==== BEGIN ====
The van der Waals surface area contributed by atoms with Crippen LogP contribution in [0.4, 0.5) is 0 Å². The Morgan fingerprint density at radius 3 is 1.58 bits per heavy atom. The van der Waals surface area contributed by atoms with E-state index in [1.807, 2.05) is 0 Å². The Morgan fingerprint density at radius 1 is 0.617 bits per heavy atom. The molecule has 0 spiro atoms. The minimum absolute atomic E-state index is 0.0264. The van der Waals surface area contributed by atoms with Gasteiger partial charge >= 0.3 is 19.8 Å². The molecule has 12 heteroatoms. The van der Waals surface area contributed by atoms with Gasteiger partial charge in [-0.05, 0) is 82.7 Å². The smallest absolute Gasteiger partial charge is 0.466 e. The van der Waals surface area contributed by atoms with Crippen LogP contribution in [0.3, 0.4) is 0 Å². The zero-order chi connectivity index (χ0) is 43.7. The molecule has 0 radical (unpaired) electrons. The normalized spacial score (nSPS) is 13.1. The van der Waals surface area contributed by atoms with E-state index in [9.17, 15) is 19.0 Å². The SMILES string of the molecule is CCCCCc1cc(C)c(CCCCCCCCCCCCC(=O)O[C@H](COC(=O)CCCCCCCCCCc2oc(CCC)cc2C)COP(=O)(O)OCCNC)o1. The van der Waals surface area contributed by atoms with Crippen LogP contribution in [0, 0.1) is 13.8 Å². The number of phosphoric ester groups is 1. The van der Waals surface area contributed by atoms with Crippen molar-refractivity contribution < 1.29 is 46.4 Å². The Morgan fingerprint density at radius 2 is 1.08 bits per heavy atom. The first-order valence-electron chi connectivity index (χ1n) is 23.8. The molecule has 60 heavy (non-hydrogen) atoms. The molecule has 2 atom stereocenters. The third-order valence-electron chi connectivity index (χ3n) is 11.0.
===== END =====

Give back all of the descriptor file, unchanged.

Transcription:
The van der Waals surface area contributed by atoms with Crippen LogP contribution in [0.4, 0.5) is 0 Å². The Morgan fingerprint density at radius 3 is 1.58 bits per heavy atom. The van der Waals surface area contributed by atoms with E-state index in [1.807, 2.05) is 0 Å². The Morgan fingerprint density at radius 1 is 0.617 bits per heavy atom. The molecule has 0 spiro atoms. The minimum absolute atomic E-state index is 0.0264. The van der Waals surface area contributed by atoms with Gasteiger partial charge >= 0.3 is 19.8 Å². The molecule has 12 heteroatoms. The van der Waals surface area contributed by atoms with Gasteiger partial charge in [-0.05, 0) is 82.7 Å². The smallest absolute Gasteiger partial charge is 0.466 e. The van der Waals surface area contributed by atoms with Crippen LogP contribution in [0.3, 0.4) is 0 Å². The zero-order chi connectivity index (χ0) is 43.7. The molecule has 0 radical (unpaired) electrons. The normalized spacial score (nSPS) is 13.1. The van der Waals surface area contributed by atoms with E-state index in [9.17, 15) is 19.0 Å². The SMILES string of the molecule is CCCCCc1cc(C)c(CCCCCCCCCCCCC(=O)O[C@H](COC(=O)CCCCCCCCCCc2oc(CCC)cc2C)COP(=O)(O)OCCNC)o1. The van der Waals surface area contributed by atoms with Crippen LogP contribution in [0, 0.1) is 13.8 Å². The number of phosphoric ester groups is 1. The van der Waals surface area contributed by atoms with Crippen molar-refractivity contribution < 1.29 is 46.4 Å². The Morgan fingerprint density at radius 2 is 1.08 bits per heavy atom. The first-order valence-electron chi connectivity index (χ1n) is 23.8. The molecule has 60 heavy (non-hydrogen) atoms. The molecule has 2 atom stereocenters. The third-order valence-electron chi connectivity index (χ3n) is 11.0.